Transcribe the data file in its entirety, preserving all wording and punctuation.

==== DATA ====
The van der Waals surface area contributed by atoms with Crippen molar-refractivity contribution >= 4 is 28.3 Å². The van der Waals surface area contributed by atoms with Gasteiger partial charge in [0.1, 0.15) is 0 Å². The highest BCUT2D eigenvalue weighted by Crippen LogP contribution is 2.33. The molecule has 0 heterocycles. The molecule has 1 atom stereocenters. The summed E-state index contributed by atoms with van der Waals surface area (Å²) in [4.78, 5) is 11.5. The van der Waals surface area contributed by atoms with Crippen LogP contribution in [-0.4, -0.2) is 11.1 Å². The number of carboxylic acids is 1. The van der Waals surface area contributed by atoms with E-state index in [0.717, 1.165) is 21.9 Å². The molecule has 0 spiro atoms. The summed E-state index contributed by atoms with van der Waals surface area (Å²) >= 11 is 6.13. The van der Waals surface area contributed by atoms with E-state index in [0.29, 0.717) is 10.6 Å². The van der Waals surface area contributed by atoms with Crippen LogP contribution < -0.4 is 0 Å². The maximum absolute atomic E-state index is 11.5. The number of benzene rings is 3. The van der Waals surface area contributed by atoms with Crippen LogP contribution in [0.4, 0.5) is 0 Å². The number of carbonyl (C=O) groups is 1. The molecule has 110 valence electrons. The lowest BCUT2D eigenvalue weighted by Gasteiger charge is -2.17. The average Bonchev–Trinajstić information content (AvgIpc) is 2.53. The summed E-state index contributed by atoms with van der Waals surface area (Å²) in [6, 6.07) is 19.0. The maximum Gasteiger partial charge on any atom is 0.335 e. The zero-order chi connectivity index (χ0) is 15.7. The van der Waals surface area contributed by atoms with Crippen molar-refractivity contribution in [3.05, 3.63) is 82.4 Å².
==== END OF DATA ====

The van der Waals surface area contributed by atoms with Crippen molar-refractivity contribution >= 4 is 28.3 Å². The van der Waals surface area contributed by atoms with Gasteiger partial charge in [0.1, 0.15) is 0 Å². The highest BCUT2D eigenvalue weighted by Crippen LogP contribution is 2.33. The molecule has 0 heterocycles. The molecule has 1 atom stereocenters. The summed E-state index contributed by atoms with van der Waals surface area (Å²) in [4.78, 5) is 11.5. The van der Waals surface area contributed by atoms with Crippen LogP contribution in [-0.4, -0.2) is 11.1 Å². The number of carboxylic acids is 1. The van der Waals surface area contributed by atoms with E-state index in [0.717, 1.165) is 21.9 Å². The molecule has 0 spiro atoms. The summed E-state index contributed by atoms with van der Waals surface area (Å²) >= 11 is 6.13. The van der Waals surface area contributed by atoms with E-state index in [0.29, 0.717) is 10.6 Å². The van der Waals surface area contributed by atoms with Crippen LogP contribution < -0.4 is 0 Å². The maximum absolute atomic E-state index is 11.5. The number of benzene rings is 3. The van der Waals surface area contributed by atoms with Crippen LogP contribution in [0.4, 0.5) is 0 Å². The number of carbonyl (C=O) groups is 1. The molecule has 110 valence electrons. The lowest BCUT2D eigenvalue weighted by Gasteiger charge is -2.17. The average Bonchev–Trinajstić information content (AvgIpc) is 2.53. The summed E-state index contributed by atoms with van der Waals surface area (Å²) in [6, 6.07) is 19.0. The maximum Gasteiger partial charge on any atom is 0.335 e. The zero-order chi connectivity index (χ0) is 15.7. The van der Waals surface area contributed by atoms with Crippen molar-refractivity contribution in [3.05, 3.63) is 82.4 Å².